I disagree.

What exactly are you disagreeing with? The irrefutable fact that both drives died? Or my own personal experiences I have with backing up online that are unique to how I feel about it? o_O
 
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CalMin

macrumors 6502a
Nov 8, 2007
754
356
Great! Now I can have 5TBs of data get lost forever when the drive invariably dies on me after a month, instead of just 2TBs!

You might want to give your backup strategy a bit of thought. These drives should never be the only source of important data. They are good for backup when the primary data resides elsewhere. Whether it's SSD or spinning platters know that any drive can and will fail given time, so plan a backup strategy accordingly.
 
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nutmac

macrumors 603
Mar 30, 2004
5,055
4,201
The My Passport for Mac option, which is formatted for macOS Mojave and features a USB-C connector, comes in a Midnight Blue color option. Mac users who have a USB-C machine and are looking at WD hard drives will want the Mac version so it will work out of the box without an adapter.
According to the product spec:

  • Portable hard drive
  • USB-C to USB Micro-B cable
  • USB-A to USB Micro-B cable
  • WD Discovery™ software
  • Quick install guide
I don't think the Mac version has USB-C connector. It's USB Micro-B like almost all portable hard disks.
 
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JustSomeInfo

macrumors member
Nov 28, 2016
37
131
It has a USB-C connector, just on one side of the cable. It's just not a pure USB-C cable.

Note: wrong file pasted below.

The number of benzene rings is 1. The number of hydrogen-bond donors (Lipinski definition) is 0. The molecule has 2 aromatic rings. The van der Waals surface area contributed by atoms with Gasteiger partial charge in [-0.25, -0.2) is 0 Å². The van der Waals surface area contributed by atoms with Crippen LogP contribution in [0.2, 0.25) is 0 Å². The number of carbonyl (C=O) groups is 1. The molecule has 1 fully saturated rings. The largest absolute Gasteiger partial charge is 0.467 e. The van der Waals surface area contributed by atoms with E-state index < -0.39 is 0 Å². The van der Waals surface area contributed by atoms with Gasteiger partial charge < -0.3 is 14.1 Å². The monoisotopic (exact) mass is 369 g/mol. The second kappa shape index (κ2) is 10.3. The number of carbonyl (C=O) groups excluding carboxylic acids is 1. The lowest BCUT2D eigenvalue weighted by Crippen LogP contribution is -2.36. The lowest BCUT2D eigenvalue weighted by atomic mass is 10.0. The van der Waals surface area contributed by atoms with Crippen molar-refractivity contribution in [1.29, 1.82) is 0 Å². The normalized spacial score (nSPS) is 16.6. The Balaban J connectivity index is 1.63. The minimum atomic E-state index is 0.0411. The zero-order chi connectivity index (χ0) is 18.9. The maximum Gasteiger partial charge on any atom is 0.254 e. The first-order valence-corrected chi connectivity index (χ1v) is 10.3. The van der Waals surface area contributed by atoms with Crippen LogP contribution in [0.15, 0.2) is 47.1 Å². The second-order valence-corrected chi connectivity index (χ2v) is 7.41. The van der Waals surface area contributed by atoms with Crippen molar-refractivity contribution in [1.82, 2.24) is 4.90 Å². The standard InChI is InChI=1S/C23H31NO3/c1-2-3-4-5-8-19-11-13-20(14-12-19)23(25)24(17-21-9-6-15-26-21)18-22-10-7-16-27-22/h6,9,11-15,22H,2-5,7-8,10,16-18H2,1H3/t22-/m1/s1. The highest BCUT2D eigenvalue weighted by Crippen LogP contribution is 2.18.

In short, for the extra $10 the Mac version costs you, you get two different connectors (A & C) to make sure it works out of the box. Windows version only gets one cable.
If you don't need USB-C, you can get the Windows one (USB-A) and just reformat the drive and save $10.
Or if you have a USB-C to USB Micro-B kicking around, you can buy the Windows version and use that. Saving $10.
 
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ateslik

macrumors 6502
Oct 18, 2008
352
468
I disagree.

everything lives on the server

the server is backed up to external drive monthly.

the external drive is backed up to LTO tape twice a year and sent offsite.

there is way too much data for cloud. I’m not paying for ingress/egress
 
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Avenged110

macrumors 6502a
Aug 2, 2010
511
377
Greatest Country on Earth
That's funny, I just bought another 5TB Seagate version a few days ago, but I also have the 4TB WD myPassport. Based on my use, the WD has a greater tolerance for heat, but the Seagate has much better sustained performance when encrypted as well as more detailed SMART reporting. Nice to have both though. Wish WD had matched Seagate on the capacity a while ago.
 
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anshuvorty

macrumors 68000
Sep 1, 2010
1,706
1,516
California, USA
I think the author of this article got the headline wrong. When I visit the official WD Store webpage, I only see a max capacity of 4 TB for this specific model of drives. I don't see a 5 TB capacity anywhere.


Edit - I was looking at the wrong product. My mistake!